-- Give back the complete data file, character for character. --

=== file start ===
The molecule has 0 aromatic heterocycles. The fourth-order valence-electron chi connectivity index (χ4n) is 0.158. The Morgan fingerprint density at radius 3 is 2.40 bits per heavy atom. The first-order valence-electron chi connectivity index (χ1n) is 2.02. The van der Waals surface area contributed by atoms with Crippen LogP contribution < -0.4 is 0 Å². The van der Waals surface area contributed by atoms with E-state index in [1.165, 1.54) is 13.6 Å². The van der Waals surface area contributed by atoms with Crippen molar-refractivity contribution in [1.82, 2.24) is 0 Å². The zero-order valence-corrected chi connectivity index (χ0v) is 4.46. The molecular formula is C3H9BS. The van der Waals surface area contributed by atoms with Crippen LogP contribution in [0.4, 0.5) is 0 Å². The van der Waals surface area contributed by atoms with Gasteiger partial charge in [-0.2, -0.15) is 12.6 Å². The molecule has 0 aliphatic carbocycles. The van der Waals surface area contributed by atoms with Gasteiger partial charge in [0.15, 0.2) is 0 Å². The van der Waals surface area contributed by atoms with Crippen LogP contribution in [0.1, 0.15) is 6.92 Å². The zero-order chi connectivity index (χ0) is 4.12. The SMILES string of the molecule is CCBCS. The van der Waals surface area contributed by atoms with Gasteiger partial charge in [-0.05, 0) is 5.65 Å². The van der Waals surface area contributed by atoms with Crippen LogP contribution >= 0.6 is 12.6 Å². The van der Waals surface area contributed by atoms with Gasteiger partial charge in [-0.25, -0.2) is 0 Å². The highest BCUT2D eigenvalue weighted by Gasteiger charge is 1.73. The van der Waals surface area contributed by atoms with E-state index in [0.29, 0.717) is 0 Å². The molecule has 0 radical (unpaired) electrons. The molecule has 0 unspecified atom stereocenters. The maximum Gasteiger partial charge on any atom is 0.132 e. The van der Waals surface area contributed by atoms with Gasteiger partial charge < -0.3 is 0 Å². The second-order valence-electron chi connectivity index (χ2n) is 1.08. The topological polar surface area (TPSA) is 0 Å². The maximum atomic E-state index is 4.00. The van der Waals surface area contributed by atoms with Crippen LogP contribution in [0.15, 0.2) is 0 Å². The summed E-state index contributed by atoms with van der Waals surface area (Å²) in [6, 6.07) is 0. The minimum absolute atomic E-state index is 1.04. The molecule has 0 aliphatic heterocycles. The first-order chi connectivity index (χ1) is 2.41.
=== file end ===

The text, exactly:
The molecule has 0 aromatic heterocycles. The fourth-order valence-electron chi connectivity index (χ4n) is 0.158. The Morgan fingerprint density at radius 3 is 2.40 bits per heavy atom. The first-order valence-electron chi connectivity index (χ1n) is 2.02. The van der Waals surface area contributed by atoms with Crippen LogP contribution < -0.4 is 0 Å². The van der Waals surface area contributed by atoms with E-state index in [1.165, 1.54) is 13.6 Å². The van der Waals surface area contributed by atoms with Crippen molar-refractivity contribution in [1.82, 2.24) is 0 Å². The zero-order valence-corrected chi connectivity index (χ0v) is 4.46. The molecular formula is C3H9BS. The van der Waals surface area contributed by atoms with Crippen LogP contribution in [0.4, 0.5) is 0 Å². The van der Waals surface area contributed by atoms with Gasteiger partial charge in [-0.2, -0.15) is 12.6 Å². The molecule has 0 aliphatic carbocycles. The van der Waals surface area contributed by atoms with Gasteiger partial charge in [0.15, 0.2) is 0 Å². The van der Waals surface area contributed by atoms with Crippen LogP contribution in [0.1, 0.15) is 6.92 Å². The zero-order chi connectivity index (χ0) is 4.12. The SMILES string of the molecule is CCBCS. The van der Waals surface area contributed by atoms with Gasteiger partial charge in [-0.05, 0) is 5.65 Å². The van der Waals surface area contributed by atoms with Crippen LogP contribution >= 0.6 is 12.6 Å². The van der Waals surface area contributed by atoms with Gasteiger partial charge in [-0.25, -0.2) is 0 Å². The highest BCUT2D eigenvalue weighted by Gasteiger charge is 1.73. The van der Waals surface area contributed by atoms with E-state index in [0.29, 0.717) is 0 Å². The molecule has 0 radical (unpaired) electrons. The molecule has 0 unspecified atom stereocenters. The maximum Gasteiger partial charge on any atom is 0.132 e. The van der Waals surface area contributed by atoms with Gasteiger partial charge < -0.3 is 0 Å². The second-order valence-electron chi connectivity index (χ2n) is 1.08. The topological polar surface area (TPSA) is 0 Å². The maximum atomic E-state index is 4.00. The van der Waals surface area contributed by atoms with Crippen LogP contribution in [0.15, 0.2) is 0 Å². The summed E-state index contributed by atoms with van der Waals surface area (Å²) in [6, 6.07) is 0. The minimum absolute atomic E-state index is 1.04. The molecule has 0 aliphatic heterocycles. The first-order chi connectivity index (χ1) is 2.41.